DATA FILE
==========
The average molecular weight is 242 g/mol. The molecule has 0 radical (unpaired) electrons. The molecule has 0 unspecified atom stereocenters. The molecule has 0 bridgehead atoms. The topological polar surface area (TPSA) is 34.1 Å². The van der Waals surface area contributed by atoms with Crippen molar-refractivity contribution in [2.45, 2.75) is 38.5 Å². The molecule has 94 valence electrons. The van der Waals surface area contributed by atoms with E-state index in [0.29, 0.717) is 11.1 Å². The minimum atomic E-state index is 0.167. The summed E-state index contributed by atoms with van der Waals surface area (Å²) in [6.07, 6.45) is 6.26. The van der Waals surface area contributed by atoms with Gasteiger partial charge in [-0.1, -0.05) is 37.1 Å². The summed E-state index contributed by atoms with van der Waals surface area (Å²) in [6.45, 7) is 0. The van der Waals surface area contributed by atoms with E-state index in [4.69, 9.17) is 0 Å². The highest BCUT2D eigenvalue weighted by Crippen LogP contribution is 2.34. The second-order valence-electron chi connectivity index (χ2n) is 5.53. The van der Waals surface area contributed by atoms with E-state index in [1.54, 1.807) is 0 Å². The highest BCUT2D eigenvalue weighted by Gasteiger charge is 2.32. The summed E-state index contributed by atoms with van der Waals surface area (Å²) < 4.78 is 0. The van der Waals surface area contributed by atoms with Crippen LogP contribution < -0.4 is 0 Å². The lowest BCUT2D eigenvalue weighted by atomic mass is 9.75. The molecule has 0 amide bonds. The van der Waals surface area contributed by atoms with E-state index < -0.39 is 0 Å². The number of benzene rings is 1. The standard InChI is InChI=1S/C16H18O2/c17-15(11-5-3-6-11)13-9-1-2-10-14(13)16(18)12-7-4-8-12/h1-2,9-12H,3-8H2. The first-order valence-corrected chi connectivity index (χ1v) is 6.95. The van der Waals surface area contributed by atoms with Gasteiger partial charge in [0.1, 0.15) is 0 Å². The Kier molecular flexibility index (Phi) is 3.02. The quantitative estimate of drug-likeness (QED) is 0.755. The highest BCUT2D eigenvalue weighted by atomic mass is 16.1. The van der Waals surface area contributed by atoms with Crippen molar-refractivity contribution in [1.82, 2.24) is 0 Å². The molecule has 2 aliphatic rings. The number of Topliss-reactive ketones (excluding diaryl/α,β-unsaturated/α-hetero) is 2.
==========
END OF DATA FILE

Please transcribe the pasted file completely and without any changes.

The average molecular weight is 242 g/mol. The molecule has 0 radical (unpaired) electrons. The molecule has 0 unspecified atom stereocenters. The molecule has 0 bridgehead atoms. The topological polar surface area (TPSA) is 34.1 Å². The van der Waals surface area contributed by atoms with Crippen molar-refractivity contribution in [2.45, 2.75) is 38.5 Å². The molecule has 94 valence electrons. The van der Waals surface area contributed by atoms with E-state index in [0.29, 0.717) is 11.1 Å². The minimum atomic E-state index is 0.167. The summed E-state index contributed by atoms with van der Waals surface area (Å²) in [6.07, 6.45) is 6.26. The van der Waals surface area contributed by atoms with Gasteiger partial charge in [-0.1, -0.05) is 37.1 Å². The summed E-state index contributed by atoms with van der Waals surface area (Å²) in [6.45, 7) is 0. The van der Waals surface area contributed by atoms with E-state index in [4.69, 9.17) is 0 Å². The highest BCUT2D eigenvalue weighted by Crippen LogP contribution is 2.34. The second-order valence-electron chi connectivity index (χ2n) is 5.53. The van der Waals surface area contributed by atoms with E-state index in [1.54, 1.807) is 0 Å². The highest BCUT2D eigenvalue weighted by Gasteiger charge is 2.32. The summed E-state index contributed by atoms with van der Waals surface area (Å²) < 4.78 is 0. The van der Waals surface area contributed by atoms with Crippen LogP contribution < -0.4 is 0 Å². The lowest BCUT2D eigenvalue weighted by atomic mass is 9.75. The molecule has 0 amide bonds. The van der Waals surface area contributed by atoms with E-state index < -0.39 is 0 Å². The number of benzene rings is 1. The standard InChI is InChI=1S/C16H18O2/c17-15(11-5-3-6-11)13-9-1-2-10-14(13)16(18)12-7-4-8-12/h1-2,9-12H,3-8H2. The first-order valence-corrected chi connectivity index (χ1v) is 6.95. The van der Waals surface area contributed by atoms with Gasteiger partial charge in [0.1, 0.15) is 0 Å². The Kier molecular flexibility index (Phi) is 3.02. The quantitative estimate of drug-likeness (QED) is 0.755. The highest BCUT2D eigenvalue weighted by atomic mass is 16.1. The van der Waals surface area contributed by atoms with Crippen molar-refractivity contribution in [1.82, 2.24) is 0 Å². The molecule has 2 aliphatic rings. The number of Topliss-reactive ketones (excluding diaryl/α,β-unsaturated/α-hetero) is 2.